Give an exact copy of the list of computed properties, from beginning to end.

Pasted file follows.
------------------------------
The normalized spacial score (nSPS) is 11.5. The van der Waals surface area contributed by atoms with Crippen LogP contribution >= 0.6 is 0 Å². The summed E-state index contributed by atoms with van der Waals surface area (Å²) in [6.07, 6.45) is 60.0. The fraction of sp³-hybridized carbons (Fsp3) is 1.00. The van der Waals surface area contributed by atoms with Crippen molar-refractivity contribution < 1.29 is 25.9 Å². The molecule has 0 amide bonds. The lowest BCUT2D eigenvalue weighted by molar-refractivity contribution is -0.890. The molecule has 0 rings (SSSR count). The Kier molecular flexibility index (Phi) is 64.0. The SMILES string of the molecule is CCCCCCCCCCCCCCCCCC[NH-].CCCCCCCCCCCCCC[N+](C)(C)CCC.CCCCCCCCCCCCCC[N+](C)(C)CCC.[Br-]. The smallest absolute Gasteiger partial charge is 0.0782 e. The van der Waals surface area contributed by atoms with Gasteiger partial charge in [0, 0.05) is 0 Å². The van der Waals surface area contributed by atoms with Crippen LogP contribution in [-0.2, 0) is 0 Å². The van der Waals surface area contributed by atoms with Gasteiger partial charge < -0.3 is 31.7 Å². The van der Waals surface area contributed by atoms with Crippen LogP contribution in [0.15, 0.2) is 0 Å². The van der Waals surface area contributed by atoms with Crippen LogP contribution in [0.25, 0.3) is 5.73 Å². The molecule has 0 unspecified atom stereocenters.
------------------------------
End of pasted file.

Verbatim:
The normalized spacial score (nSPS) is 11.5. The van der Waals surface area contributed by atoms with Crippen LogP contribution >= 0.6 is 0 Å². The summed E-state index contributed by atoms with van der Waals surface area (Å²) in [6.07, 6.45) is 60.0. The fraction of sp³-hybridized carbons (Fsp3) is 1.00. The van der Waals surface area contributed by atoms with Crippen molar-refractivity contribution < 1.29 is 25.9 Å². The molecule has 0 amide bonds. The lowest BCUT2D eigenvalue weighted by molar-refractivity contribution is -0.890. The molecule has 0 rings (SSSR count). The Kier molecular flexibility index (Phi) is 64.0. The SMILES string of the molecule is CCCCCCCCCCCCCCCCCC[NH-].CCCCCCCCCCCCCC[N+](C)(C)CCC.CCCCCCCCCCCCCC[N+](C)(C)CCC.[Br-]. The smallest absolute Gasteiger partial charge is 0.0782 e. The van der Waals surface area contributed by atoms with Gasteiger partial charge in [0, 0.05) is 0 Å². The van der Waals surface area contributed by atoms with Crippen LogP contribution in [-0.2, 0) is 0 Å². The van der Waals surface area contributed by atoms with Gasteiger partial charge < -0.3 is 31.7 Å². The van der Waals surface area contributed by atoms with Crippen LogP contribution in [0.15, 0.2) is 0 Å². The van der Waals surface area contributed by atoms with Crippen LogP contribution in [0.25, 0.3) is 5.73 Å². The molecule has 0 unspecified atom stereocenters.